The Manhattan Institute’s City Journal provides a potential answer by looking closely at Chicago, a city that witnessed 836 homicides in 2021, the most in 25 years, emblematic of similar spikes happening around the country. Homicides have been rising in the windy city since 2019, increasing 55% in 2020 and then another 3.2% in 2021. Despite this surge, Chicago actually has less police on the streets than before, understaffed by at least a thousand officers, after the mayor already refused to fill some 600 vacancies. Considering the entire force only totals some 12,138 officers, 1,600 is a significant percentage and force reduction. It doesn’t help that recruitment is down dramatically as well. Last year, 5,000 people applied, compared to up to 30,000 in the past. The latest graduating class was just 13 new officers, less than 1% of the total needed. To fill this gap, existing police officers are being asked to work 12-hour shifts with reduced breaks, prompting one sergeant to tell WBEZ Chicago, “People are so tired…it’s total burnout…working murder after murder, shooting after shooting.” Days off have been canceled as well.
The city is not the only government organization at fault either. The federal government is involved as well, forcing the Chicago police to “reform” their tactics, making them less proactive. In May, for example, a new policy banned many foot pursuits. Now, officers can only engage in a foot pursuit if there is “probable cause for an arrest or it is believed an individual has committed, is committing or is about to commit a crime.” The new policy includes a preference for surveillance and containment, abandoning pursuits if the officers can’t guarantee they can control the suspect once they catch them, and a litany of calls to understand the risk, as if there was no risk at all in a criminal getting away. Amazingly, Mayor Lori Lightfoot insists this much more criminal friendly policy is going to improve public safety. “Because foot pursuits are one of the most dangerous actions that police officers can engage in, we cannot afford to wait any longer to put a policy in place that regulates them. The important parameters outlined in this policy will not only protect our officers, the public and potential suspects during foot pursuits, but it also serves as a step forward in our mission to modernize and reform our police department.” This is a bizarre way to describe the obvious message to criminals: Run and you may not be chased, at all. Considering the belief that one will get away with a crime is fundamental to the will to commit one, the new policy, like many others around the country, is essentially an incentive to commit more crimes.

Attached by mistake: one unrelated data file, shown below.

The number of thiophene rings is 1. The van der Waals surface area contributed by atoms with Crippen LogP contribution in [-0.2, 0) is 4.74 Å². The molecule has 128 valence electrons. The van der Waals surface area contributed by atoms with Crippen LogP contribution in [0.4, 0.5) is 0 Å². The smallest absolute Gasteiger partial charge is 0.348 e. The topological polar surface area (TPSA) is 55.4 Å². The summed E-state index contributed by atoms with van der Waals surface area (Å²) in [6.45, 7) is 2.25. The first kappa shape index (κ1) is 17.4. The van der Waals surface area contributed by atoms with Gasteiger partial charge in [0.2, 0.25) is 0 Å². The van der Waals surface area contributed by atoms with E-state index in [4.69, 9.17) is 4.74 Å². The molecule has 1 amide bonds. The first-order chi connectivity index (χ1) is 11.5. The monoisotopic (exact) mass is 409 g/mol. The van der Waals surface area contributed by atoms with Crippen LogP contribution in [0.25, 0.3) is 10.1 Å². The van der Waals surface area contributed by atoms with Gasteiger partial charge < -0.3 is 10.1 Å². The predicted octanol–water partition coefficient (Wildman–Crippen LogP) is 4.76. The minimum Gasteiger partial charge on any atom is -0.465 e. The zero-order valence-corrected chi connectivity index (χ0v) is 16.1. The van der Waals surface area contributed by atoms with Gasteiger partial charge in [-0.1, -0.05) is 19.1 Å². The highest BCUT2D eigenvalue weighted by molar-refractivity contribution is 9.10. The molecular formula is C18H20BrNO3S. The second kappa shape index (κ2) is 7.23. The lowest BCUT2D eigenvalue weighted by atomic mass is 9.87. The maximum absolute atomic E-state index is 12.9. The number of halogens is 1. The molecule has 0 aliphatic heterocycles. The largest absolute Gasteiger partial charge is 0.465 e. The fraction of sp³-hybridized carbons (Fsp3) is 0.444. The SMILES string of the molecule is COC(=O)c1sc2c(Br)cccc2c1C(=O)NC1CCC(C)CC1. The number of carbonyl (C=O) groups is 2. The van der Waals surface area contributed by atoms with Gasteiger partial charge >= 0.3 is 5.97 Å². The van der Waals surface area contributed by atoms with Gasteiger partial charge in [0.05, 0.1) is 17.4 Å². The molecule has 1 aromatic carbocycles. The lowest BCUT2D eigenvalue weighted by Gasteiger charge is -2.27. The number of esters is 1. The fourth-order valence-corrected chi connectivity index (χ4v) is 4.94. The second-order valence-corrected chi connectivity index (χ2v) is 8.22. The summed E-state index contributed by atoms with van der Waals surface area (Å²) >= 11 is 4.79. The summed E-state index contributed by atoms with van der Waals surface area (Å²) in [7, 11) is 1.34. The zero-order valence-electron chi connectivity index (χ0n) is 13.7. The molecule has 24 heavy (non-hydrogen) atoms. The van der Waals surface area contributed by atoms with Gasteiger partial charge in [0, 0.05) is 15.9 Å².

It’s impossible to attribute the unique contribution of each of these factors, but the combined impact has resulted in a decrease in arrests for violent crime almost as large as the increase in crime in the first place: Arrests were down 39% in Chicago in 2021 compared to 2019. In other words, crime itself is skyrocketing at the same time the police are arresting less people for it, another implicit incentive to commit even more crime. “Many of our officers are not arresting people, are letting crimes that happen right in front of them go by because they don’t want to be misconstrued as being racist or being held liable for any kind of misconceived notions of brutality or whatever,” Raymond Lopez, alderman of Chicago’s 15th Ward, explained at a recent city council meeting. It gets worse: Even when a violent criminal is arrested, Chicago authorities have trouble detaining them prior to trial, some commit additional crimes even while under electronic monitoring. This has incensed even Mayor Lightfoot, who asked the obvious, “Do you feel safer knowing these numbers? They’re right back on the street walking big as day as if there is zero accountability. That’s what’s contributing to the level of brazenness that we’re seeing on our street.”
The same dynamics are playing out in urban centers all over America. The root cause of the crime wave has little if anything to do with guns. Instead, it’s simple: There are more criminals on the street as a result of bail reform and declines in arrests. These criminals are so brazen now they freely commit crimes even while out on bail, awaiting trial. In any rational world, a 55% spike in homicides would prompt an equivalent increase in arrests, but instead of acknowledging this reality progressive would rather pretend they have identified non-causative data to support the conclusion that guns are to blame. Sadly, it appears that is precisely what President Joe Biden plans to do as well, as he readies a new push for gun control. Last week, he was asked about the recent hostage situation at a synagogue in Colleyville, TX. His reply? Blame the guns even as he said gun control would not have stopped it. “The guns are—we should be—the idea of background checks are critical. But you can’t stop something like this if someone is on the street buying something from somebody else on the street. Except that there’s too—there’s so many guns that have been sold of late; it’s just ridiculous.” In reality, what’s ridiculous is their brazen refusal to accept any responsibility at all for the obvious result of their own policies.